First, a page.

What would this definition look like? Let's say that the people who continue to take money from selling a product or service, which they cannot deny is detrimental to society, when they have already achieved material comfort, are whores. This includes many professions thought to be noble. Such as selling (directly or indirectly) student loans, usurious debts of all kinds, punitive banking fees, ultra processed food products, consumer airline tickets, beach side hotel towers, ego trips, unnecessary surgeries or implants, highly addictive social media apps, fossil fuels, frivolous lawsuits, lifestyle brands, political commentary, coercive rent extraction, bureaucratic scope creep, and countless other delusions.

To me, it makes sense to choose to be paid to cause harm, or simply to bleed resources in an ostensibly benign fashion, if one is destitute. But how do you go about your daily life causing harm, when you are not destitute? That should be the truest sense of what it meant to be a whore. Many highly respected people fall into this category. Ross Douthat, for instance, is one of my favorite pontificators (his term, not mine), and he sells political commentary. I find his public comments about abortion to be self-serving red meat tossed directly into the mouths of the people who pay his salary. On many other topics, he seems willing to admit his own uncertainty, but somehow he is miraculously certain about one of life's greatest mysteries: When exactly the immortal soul enters the human baby. Uncoincidentally, the arbitrary moment he has chosen to be certain of is one that is the most punishing and damning to women as possible.

Unfortunately, what makes us whores is the predicament we find ourselves in, which we shall not escape in the absence of (likely bloody) political revolution. I don't blame Mr. Douthat, in other words, for being a musty whore. If he wasn't willing to be one, he probably wouldn't be making a salary. Nor would I expect him to admit ever, not in a million years, that he might be a whore. NO! He is one of the lucky people, the few, the ones who do what they love and get paid for it, who do well and do good at once. OK. Tell that to Polish woman who died of sepsis, because they doctors decided the paperwork would be just too risky if they were to save her life. Ross Douthat is smart enough to know the way abortion limitations are administered. He knows there will be collateral damage, he just doesn't care about the collateral damage, when it's stupid whores.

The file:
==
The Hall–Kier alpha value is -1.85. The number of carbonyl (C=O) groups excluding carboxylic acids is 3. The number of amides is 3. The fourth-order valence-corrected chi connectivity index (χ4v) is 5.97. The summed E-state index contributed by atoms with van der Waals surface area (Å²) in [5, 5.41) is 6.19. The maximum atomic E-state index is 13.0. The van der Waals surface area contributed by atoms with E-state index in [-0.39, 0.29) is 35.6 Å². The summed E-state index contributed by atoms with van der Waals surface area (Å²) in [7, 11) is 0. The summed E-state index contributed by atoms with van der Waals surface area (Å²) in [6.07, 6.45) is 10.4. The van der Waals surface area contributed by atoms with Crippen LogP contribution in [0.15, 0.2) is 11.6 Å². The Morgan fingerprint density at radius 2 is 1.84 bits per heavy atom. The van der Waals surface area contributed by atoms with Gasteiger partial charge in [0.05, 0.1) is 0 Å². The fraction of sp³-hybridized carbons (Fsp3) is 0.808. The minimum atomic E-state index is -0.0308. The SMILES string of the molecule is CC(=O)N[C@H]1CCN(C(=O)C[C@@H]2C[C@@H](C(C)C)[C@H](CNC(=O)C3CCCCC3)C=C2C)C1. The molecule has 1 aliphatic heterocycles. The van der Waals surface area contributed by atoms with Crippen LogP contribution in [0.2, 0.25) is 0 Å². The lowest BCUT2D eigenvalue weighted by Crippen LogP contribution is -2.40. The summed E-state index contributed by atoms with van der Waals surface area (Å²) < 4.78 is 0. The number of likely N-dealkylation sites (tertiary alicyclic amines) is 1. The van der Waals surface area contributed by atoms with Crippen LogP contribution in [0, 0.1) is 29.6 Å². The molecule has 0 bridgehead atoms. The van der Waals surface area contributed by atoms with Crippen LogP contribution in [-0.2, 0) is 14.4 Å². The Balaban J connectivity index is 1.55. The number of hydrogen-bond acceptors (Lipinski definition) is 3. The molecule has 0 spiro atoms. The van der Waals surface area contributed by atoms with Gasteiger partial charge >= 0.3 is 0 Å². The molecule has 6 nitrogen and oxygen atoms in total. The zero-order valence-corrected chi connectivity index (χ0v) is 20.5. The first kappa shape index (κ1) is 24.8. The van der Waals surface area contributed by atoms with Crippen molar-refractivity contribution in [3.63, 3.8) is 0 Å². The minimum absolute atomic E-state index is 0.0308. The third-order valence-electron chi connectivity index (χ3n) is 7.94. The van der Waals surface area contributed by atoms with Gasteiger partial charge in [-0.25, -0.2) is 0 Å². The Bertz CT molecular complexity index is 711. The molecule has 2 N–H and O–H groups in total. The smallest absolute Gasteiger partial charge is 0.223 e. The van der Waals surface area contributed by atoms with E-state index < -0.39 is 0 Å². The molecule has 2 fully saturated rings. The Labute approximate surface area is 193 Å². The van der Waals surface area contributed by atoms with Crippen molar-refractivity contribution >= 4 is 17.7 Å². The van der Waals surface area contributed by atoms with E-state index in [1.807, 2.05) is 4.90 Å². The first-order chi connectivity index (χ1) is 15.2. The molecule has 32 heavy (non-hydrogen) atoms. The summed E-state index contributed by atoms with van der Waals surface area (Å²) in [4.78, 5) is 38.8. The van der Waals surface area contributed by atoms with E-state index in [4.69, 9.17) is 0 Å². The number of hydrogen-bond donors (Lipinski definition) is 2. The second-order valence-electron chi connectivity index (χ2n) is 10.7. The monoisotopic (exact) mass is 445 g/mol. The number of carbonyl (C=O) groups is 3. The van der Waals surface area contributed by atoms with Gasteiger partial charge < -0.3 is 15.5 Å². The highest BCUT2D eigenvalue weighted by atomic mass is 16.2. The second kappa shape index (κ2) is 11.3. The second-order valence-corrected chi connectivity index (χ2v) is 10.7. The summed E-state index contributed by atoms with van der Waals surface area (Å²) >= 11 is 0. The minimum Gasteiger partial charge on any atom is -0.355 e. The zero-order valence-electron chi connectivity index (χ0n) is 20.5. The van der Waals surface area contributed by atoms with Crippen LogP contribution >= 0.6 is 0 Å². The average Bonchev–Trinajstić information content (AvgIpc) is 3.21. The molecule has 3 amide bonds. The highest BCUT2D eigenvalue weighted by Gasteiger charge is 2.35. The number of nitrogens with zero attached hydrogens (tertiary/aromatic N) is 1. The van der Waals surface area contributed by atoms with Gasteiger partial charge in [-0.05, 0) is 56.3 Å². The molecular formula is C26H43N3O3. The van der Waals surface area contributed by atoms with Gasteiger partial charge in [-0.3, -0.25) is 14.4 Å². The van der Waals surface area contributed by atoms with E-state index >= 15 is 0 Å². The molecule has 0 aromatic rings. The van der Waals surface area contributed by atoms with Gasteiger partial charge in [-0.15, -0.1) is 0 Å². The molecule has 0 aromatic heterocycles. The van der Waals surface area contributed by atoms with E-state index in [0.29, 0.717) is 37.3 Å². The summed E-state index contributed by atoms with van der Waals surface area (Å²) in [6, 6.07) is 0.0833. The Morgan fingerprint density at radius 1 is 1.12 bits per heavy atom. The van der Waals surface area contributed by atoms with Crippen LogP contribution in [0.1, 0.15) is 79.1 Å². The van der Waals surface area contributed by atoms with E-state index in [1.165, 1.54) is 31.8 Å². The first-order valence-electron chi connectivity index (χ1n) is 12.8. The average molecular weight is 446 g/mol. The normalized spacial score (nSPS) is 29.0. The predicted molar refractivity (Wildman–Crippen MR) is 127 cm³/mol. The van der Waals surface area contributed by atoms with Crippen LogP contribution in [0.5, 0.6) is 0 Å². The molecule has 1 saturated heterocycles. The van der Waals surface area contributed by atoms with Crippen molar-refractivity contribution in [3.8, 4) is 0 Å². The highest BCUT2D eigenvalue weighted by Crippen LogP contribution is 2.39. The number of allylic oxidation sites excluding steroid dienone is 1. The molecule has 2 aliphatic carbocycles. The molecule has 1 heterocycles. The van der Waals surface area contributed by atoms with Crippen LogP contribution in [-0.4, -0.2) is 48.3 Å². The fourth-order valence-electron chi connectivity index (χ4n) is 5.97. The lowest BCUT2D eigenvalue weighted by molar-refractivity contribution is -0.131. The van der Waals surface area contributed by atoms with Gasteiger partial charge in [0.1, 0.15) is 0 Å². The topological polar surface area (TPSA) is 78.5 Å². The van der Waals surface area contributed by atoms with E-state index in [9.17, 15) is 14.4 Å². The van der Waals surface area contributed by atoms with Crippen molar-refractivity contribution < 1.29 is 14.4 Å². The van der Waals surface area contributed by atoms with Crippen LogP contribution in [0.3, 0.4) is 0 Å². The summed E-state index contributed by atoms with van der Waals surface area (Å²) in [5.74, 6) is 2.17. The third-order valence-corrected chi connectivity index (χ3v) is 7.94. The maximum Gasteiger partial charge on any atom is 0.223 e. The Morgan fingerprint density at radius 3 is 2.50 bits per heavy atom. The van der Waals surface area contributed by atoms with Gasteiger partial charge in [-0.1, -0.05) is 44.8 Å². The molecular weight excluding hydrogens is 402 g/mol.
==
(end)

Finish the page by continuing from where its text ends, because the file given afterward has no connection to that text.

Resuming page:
The question of "selling out," moral whoredom, is a question that the late David Graeber explored in, "Bullshit Jobs: A Theory," which I highly recommend. In that book, David Graeber hypothesizes that pay is inversely correlated with the societal value of one's work. Graeber identifies, for example, a class of corporate courtiers, i.e. people who are paid handsomely to do next-to-nothing, because they serve the purpose of flattering the egos of important people. To be fair, Graeber does not equate "bullshit jobs" to being a whore, and he does not openly condemn people who take bullshit jobs. Instead, he points out how morally conflicted and ashamed these people say they feel. Maximizing utility for minimal effort should feel like winning, according to market logic, and yet it does not.

David Graeber was a genius, and I am probably not a genius. I suspect he was wise not to tell corporate lawyers and government bureaucrats that they are whores, though I suspect he believed that to be true. However, I would like to de-stigmatize the very term. In the manner of Oprah Winfrey, I would like to lead the cheer: "I'm a whore. You're a whore. EVERYBODY is a whore." And there is something wrong with that, but it isn't what you think.

I want to thank Sean Miller, who wrote an excellent three part blog post, which masterfully explicates Professor Nussbaum's article. I also want to thank Sean for providing the link to the free version of her article.